A New York Times editorial stated: “Misinformation about politics may often seem silly — the immigration bill will give out free cars! — but the consequences of false beliefs in public health can be deadly.
In the developed world, myths about the risks of vaccines have enabled the resurgence of communicable diseases like measles and pertussis. And in developing countries, false beliefs have hindered efforts to fight H.I.V./AIDS and eradicate polio in countries like Nigeria and Pakistan.
The latest example of the dangers of health misinformation comes from Western Africa, where the response to an Ebola outbreak in four countries has been hampered by conspiracy theories about its causes and phony rumors about how to treat it. False beliefs may not be the biggest obstacle to containing the Ebola outbreak, but they make an awful situation worse.
People in the affected regions have become especially distrustful of doctors, with some suggesting the disease is a hoax. A resident of a heavily affected area in Liberia told The Wall Street Journal last week: “I’ve never seen anybody die of Ebola. I’ve only heard of it. So it’s a rumor.” These beliefs are often based on conspiracy theories that the disease was invented by national governments in search of international aid or political power.
When a crowd, angered at a sudden quarantine and the transfer of patients, overran a clinic in Monrovia, Liberia, on Aug. 16, the idea that Ebola was a hoax played a role. The intruders, some of whom yelled, “There’s no Ebola,” not only came into contact with infected patients (many of whom fled) but also looted the facility of equipment. The gear may have included contaminated materials that further spread the contagion.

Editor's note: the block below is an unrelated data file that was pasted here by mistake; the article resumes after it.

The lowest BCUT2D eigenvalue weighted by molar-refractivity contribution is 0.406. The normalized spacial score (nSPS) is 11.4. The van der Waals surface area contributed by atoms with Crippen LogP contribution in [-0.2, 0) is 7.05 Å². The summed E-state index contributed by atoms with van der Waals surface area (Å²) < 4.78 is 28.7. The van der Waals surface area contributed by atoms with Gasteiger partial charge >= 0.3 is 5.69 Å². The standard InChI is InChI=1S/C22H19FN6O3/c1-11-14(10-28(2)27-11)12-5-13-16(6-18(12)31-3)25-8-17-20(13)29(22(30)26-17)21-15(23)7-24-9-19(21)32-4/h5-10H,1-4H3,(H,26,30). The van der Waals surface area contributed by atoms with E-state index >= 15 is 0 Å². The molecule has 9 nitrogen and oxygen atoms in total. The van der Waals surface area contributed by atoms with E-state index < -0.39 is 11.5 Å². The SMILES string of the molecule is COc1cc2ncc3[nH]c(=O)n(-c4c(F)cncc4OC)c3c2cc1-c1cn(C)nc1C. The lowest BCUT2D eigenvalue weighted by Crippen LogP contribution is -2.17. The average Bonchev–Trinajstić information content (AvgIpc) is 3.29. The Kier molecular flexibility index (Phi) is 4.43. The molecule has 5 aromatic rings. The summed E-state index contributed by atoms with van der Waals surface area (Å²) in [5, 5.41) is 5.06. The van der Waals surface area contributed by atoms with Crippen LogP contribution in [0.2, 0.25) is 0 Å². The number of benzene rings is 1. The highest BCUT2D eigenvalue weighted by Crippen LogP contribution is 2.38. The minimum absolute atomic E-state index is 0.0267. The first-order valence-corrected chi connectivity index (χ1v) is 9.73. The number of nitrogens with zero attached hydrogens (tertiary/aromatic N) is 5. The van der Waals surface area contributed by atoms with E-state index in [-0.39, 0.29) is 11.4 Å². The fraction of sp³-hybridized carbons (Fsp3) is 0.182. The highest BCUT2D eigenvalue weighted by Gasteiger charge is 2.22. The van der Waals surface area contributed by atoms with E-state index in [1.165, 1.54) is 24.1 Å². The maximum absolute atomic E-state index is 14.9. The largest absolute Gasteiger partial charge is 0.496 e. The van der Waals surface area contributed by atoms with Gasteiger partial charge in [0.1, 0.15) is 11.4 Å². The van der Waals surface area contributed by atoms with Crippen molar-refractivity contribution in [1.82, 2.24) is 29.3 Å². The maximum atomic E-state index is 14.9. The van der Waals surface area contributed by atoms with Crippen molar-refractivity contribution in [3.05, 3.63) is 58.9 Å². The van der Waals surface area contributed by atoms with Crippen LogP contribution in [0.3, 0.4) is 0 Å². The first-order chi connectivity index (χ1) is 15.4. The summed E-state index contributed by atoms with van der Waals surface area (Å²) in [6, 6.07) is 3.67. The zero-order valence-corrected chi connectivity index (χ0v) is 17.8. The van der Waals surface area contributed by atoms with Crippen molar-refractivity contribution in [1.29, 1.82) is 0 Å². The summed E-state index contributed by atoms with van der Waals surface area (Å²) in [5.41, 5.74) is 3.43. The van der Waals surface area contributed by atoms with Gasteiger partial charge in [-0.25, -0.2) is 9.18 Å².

The effects of Ebola myths apparently extend far beyond Monrovia. With so many people dying after leaving home to receive treatment, some residents have come to equate the effects of the disease with efforts to respond to it. Raphael Frankfurter, an aid worker in eastern Sierra Leone, described hearing one woman saying about the hospital in Kenema: “Ebola is a lie! They’re sending people to Kenema to die!””
Click here to read the full NYT edioial “Fighting Ebola, and the Conspiracy Theories.”
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Jonathan M. Metsch, Dr.P.H., is Clinical Professor, Preventive Medicine, Icahn School of Medicine at Mount Sinai; and Adjunct Professor, Baruch College ( C.U.N.Y.), Rutgers School of Public Health, and Rutgers School of Public Affairs and Administration.
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